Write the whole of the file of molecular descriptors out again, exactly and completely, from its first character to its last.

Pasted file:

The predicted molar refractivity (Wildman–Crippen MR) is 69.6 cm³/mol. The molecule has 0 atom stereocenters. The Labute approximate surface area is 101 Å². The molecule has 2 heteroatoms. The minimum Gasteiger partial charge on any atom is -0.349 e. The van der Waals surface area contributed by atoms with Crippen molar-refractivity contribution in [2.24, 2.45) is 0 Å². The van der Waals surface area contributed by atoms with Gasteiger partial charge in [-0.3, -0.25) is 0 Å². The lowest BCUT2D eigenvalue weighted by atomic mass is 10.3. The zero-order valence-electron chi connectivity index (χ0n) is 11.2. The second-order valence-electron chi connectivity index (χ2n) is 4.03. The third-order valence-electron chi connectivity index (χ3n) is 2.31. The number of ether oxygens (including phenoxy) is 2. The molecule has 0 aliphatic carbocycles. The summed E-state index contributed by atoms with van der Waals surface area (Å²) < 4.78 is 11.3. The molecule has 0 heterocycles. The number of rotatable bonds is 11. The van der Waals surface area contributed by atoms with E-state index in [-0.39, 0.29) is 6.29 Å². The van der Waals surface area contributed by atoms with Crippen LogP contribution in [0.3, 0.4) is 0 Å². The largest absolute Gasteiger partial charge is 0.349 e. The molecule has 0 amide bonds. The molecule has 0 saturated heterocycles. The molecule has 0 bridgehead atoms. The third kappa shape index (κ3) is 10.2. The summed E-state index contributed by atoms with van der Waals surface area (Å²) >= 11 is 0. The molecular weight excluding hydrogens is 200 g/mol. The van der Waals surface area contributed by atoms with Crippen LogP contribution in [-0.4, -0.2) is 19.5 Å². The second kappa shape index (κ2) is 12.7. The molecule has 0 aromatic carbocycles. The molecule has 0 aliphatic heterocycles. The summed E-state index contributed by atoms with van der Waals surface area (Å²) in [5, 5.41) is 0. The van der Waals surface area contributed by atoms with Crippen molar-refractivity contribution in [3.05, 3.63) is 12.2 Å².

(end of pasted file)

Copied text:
The predicted molar refractivity (Wildman–Crippen MR) is 69.6 cm³/mol. The molecule has 0 atom stereocenters. The Labute approximate surface area is 101 Å². The molecule has 2 heteroatoms. The minimum Gasteiger partial charge on any atom is -0.349 e. The van der Waals surface area contributed by atoms with Crippen molar-refractivity contribution in [2.24, 2.45) is 0 Å². The van der Waals surface area contributed by atoms with Gasteiger partial charge in [-0.3, -0.25) is 0 Å². The lowest BCUT2D eigenvalue weighted by atomic mass is 10.3. The zero-order valence-electron chi connectivity index (χ0n) is 11.2. The second-order valence-electron chi connectivity index (χ2n) is 4.03. The third-order valence-electron chi connectivity index (χ3n) is 2.31. The number of ether oxygens (including phenoxy) is 2. The molecule has 0 aliphatic carbocycles. The summed E-state index contributed by atoms with van der Waals surface area (Å²) < 4.78 is 11.3. The molecule has 0 heterocycles. The number of rotatable bonds is 11. The van der Waals surface area contributed by atoms with E-state index in [-0.39, 0.29) is 6.29 Å². The van der Waals surface area contributed by atoms with Crippen LogP contribution in [0.3, 0.4) is 0 Å². The largest absolute Gasteiger partial charge is 0.349 e. The molecule has 0 amide bonds. The molecule has 0 saturated heterocycles. The molecule has 0 bridgehead atoms. The third kappa shape index (κ3) is 10.2. The summed E-state index contributed by atoms with van der Waals surface area (Å²) >= 11 is 0. The molecular weight excluding hydrogens is 200 g/mol. The van der Waals surface area contributed by atoms with Crippen LogP contribution in [-0.4, -0.2) is 19.5 Å². The second kappa shape index (κ2) is 12.7. The molecule has 0 aromatic carbocycles. The molecule has 0 aliphatic heterocycles. The summed E-state index contributed by atoms with van der Waals surface area (Å²) in [5, 5.41) is 0. The van der Waals surface area contributed by atoms with Crippen molar-refractivity contribution in [3.05, 3.63) is 12.2 Å².